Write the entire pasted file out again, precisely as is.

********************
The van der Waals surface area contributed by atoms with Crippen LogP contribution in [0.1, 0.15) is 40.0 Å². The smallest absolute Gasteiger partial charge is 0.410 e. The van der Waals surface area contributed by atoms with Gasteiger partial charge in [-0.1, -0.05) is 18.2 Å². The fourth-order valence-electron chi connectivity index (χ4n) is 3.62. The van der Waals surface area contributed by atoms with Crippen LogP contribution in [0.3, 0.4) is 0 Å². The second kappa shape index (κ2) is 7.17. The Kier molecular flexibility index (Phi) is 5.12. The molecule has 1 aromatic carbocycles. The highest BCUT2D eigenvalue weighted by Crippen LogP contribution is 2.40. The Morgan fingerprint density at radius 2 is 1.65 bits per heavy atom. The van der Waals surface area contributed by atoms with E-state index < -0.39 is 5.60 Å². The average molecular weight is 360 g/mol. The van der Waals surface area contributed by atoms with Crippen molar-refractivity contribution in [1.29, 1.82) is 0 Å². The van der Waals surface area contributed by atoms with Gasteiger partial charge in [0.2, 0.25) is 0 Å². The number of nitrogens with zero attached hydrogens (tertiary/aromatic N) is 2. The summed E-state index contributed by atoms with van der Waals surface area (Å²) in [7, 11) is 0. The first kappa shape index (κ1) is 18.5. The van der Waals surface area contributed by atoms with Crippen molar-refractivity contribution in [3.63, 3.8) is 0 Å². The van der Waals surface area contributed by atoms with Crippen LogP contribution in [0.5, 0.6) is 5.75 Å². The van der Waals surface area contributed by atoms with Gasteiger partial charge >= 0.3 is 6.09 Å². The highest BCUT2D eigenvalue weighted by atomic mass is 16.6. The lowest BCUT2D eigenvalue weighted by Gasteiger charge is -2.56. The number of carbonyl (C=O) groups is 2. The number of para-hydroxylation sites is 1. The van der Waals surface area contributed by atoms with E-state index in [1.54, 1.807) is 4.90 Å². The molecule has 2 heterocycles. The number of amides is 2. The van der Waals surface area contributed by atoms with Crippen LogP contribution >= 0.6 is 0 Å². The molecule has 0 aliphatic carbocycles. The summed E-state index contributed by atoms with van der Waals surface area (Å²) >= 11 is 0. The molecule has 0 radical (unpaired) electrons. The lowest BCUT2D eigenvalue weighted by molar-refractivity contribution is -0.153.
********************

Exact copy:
The van der Waals surface area contributed by atoms with Crippen LogP contribution in [0.1, 0.15) is 40.0 Å². The smallest absolute Gasteiger partial charge is 0.410 e. The van der Waals surface area contributed by atoms with Gasteiger partial charge in [-0.1, -0.05) is 18.2 Å². The fourth-order valence-electron chi connectivity index (χ4n) is 3.62. The van der Waals surface area contributed by atoms with Crippen LogP contribution in [0.3, 0.4) is 0 Å². The second kappa shape index (κ2) is 7.17. The Kier molecular flexibility index (Phi) is 5.12. The molecule has 1 aromatic carbocycles. The highest BCUT2D eigenvalue weighted by Crippen LogP contribution is 2.40. The Morgan fingerprint density at radius 2 is 1.65 bits per heavy atom. The van der Waals surface area contributed by atoms with E-state index < -0.39 is 5.60 Å². The average molecular weight is 360 g/mol. The van der Waals surface area contributed by atoms with Crippen molar-refractivity contribution in [1.29, 1.82) is 0 Å². The van der Waals surface area contributed by atoms with Gasteiger partial charge in [0.2, 0.25) is 0 Å². The number of nitrogens with zero attached hydrogens (tertiary/aromatic N) is 2. The summed E-state index contributed by atoms with van der Waals surface area (Å²) in [7, 11) is 0. The first kappa shape index (κ1) is 18.5. The van der Waals surface area contributed by atoms with Crippen molar-refractivity contribution in [3.63, 3.8) is 0 Å². The van der Waals surface area contributed by atoms with Crippen LogP contribution in [0.5, 0.6) is 5.75 Å². The van der Waals surface area contributed by atoms with Gasteiger partial charge >= 0.3 is 6.09 Å². The highest BCUT2D eigenvalue weighted by atomic mass is 16.6. The lowest BCUT2D eigenvalue weighted by Gasteiger charge is -2.56. The number of carbonyl (C=O) groups is 2. The number of para-hydroxylation sites is 1. The van der Waals surface area contributed by atoms with E-state index in [1.54, 1.807) is 4.90 Å². The molecule has 2 heterocycles. The number of amides is 2. The van der Waals surface area contributed by atoms with Crippen LogP contribution >= 0.6 is 0 Å². The molecule has 0 aliphatic carbocycles. The summed E-state index contributed by atoms with van der Waals surface area (Å²) >= 11 is 0. The molecule has 0 radical (unpaired) electrons. The lowest BCUT2D eigenvalue weighted by molar-refractivity contribution is -0.153.